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Behind Bowden

FSU Athletic Trainer Randy Oravetz works behind the scenes to keep the Seminoles at the top of the polls
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With two national titles, 13 years among the top four teams in the country and six Atlantic Coast Conference championships in the 1990s, the Florida State Seminoles have the track record to prove they know what it takes to be a champion. It is that knowledge of the means to reach success that has not only fueled FSU's success on the field, but also it's success in the Don Fauls athletic training facility.

Randy Oravetz, the Director of Sports Medicine at FSU, heads up the team behind the Seminoles that has helped keep every FSU squad healthy and on the field. As the primary contact between FSU's medical staff and trainers and FSU coaches, it's Oravetz's job to keep 'Noles athletes healthy enough to keep playing or to help them recover from injuries.

"The role of the sports medicine staff here is to prevent athletic injuries and treat those injuries that do occur," said Oravetz, who was honored by the National Association of Athletic Trainers as the winner of the 1999 National Service Award.

"We try to prevent any injuries that we can, but if injuries arise, we try to take care of it with our medical staff and our doctors."

A program as large as FSU's has plenty of resources available for those athletes who suffer injuries on the football field. Oravetz has six full-time assistant trainers, a large group of student trainers and a seven-person medical staff to help distribute his daily workload to. Oravetz often spends 12-hour days with the football team in season, his day beginning at 8 p.m. and ending 12 hours later, with doctors' visits, x-rays, taping sessions and other duties filling those hours.

FSU's sports medicine program, Oravetz says, often has healthy conversations and an equal relationship with the Seminoles' coaching staff. It is that relationship that makes Oravetz's job easier when he has to break the news of an injury to a star player to a coach and is something Oravetz says is just a notch in the key to a successful sports medicine program.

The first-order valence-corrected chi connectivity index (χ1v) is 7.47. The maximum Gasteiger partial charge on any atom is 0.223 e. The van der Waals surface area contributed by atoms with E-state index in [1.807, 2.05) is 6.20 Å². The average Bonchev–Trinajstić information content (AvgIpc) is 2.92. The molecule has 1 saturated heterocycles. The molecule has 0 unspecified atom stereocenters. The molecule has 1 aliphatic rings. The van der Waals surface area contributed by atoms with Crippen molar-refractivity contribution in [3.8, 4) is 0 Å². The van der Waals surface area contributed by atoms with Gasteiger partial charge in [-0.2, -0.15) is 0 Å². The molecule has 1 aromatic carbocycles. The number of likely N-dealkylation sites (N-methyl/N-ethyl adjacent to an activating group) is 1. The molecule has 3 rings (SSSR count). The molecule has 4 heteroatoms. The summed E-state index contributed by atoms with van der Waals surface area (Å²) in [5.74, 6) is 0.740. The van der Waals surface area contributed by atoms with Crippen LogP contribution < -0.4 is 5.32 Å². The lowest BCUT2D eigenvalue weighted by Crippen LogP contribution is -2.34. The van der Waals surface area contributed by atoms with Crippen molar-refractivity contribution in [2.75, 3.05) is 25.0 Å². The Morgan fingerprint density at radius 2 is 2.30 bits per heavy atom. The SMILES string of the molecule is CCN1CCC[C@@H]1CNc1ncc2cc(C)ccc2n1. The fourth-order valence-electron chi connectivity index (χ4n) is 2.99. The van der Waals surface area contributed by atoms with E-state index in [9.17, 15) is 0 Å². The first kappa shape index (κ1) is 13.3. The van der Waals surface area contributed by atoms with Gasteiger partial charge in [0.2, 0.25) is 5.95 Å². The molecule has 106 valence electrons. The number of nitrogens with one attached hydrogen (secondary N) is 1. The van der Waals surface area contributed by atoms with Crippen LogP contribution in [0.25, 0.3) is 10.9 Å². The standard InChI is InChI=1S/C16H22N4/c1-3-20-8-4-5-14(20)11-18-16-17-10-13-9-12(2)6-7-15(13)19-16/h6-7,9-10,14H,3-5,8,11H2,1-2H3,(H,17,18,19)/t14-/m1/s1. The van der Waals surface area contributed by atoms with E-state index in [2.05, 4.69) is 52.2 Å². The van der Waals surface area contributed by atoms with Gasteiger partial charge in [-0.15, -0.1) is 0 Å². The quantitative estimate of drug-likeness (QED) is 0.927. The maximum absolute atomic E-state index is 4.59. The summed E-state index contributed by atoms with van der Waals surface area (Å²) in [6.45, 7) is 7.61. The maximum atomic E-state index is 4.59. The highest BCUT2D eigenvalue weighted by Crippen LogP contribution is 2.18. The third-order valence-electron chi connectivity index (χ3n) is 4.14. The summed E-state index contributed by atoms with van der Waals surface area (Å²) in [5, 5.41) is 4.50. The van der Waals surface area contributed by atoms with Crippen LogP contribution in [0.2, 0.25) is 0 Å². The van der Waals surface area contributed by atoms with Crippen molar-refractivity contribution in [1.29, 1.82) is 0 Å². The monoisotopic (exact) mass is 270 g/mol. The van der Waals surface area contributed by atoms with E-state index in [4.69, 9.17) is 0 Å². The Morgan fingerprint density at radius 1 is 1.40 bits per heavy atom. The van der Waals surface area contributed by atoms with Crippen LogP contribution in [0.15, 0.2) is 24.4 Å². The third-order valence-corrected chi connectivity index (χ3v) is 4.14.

"I've been on the staff here for 21 years and been to just about every staff meeting we've had," said Oravetz, who has served as FSU's sports medicine director for 14 years. "The coaches here trust what I and my staff have to say about a player when he's injured and they also realize that if the No. 1 player is at 75 percent, a lot of the time the 2nd or 3rd team guy is better to put in there at full strength than risk the guy at 75 percent.

"Overall, we're well-respected by the coaching staff and they let us take care of business how we have to so we can get a guy back out there healthy. Sometimes it might hurt the team to pull a guy out of practice for a day or so if he's got a cold, but in the long run, it's better than having the whole team sick."

While coaching staff's respecting the sports medicine staff's decisions is crucial, Oravetz says that having the administration and players behind the sports medicine staff can make or break trainer's success.

"When you lose that trust from the athletes, the administration and the coaches, it's tough. If they're not sure you're going to help them or if you have conflicts with your doctors and other staff, it makes it hard for others to trust you," Oravetz said. "If you have that respect from all of them, it develops trust between the athlete and coaches and the trainers and things go much smoother."

Trainers and the sports medicine staff can also provide an insight to players' psyches that coaches would not normally be privy to, Oravetz said. Often times, players spend hours a day in the training room and friendships are forged between trainers and athletes, he says. These conversations can provide coaches with an insight into why a player may be lagging or may be mentally behind in drills, Oravetz said.

"They'll come to us in the room and we'll hear about problems they have. Maybe their girlfriend is giving them a hard time or maybe their mom is sick or something," Oravetz said. "Then I can tell the coach, 'hey, the reason he's acting this way is because he's got this or that on his mind.' It gives coaches a better insight into what's going on.

"Sometimes, coaches are coaches and don't totally understand what's going on with the students. We sometimes know what they're facing and struggling with and we can alert them to things like that."

Most of all, Oravetz and his staff know how to deal with all these problems and still keep FSU among the nation's best on Saturday afternoons.

"We know what it takes to be a Top four team and to win two national titles. We understand the dedication it takes," he said. "We instill that in all the athletes here that we're not going to drop down to their level ... they're going to raise themselves to our level. If you're an athlete and you're not being pushed, you're probably not doing all that well. So, we try to push them to that next level."


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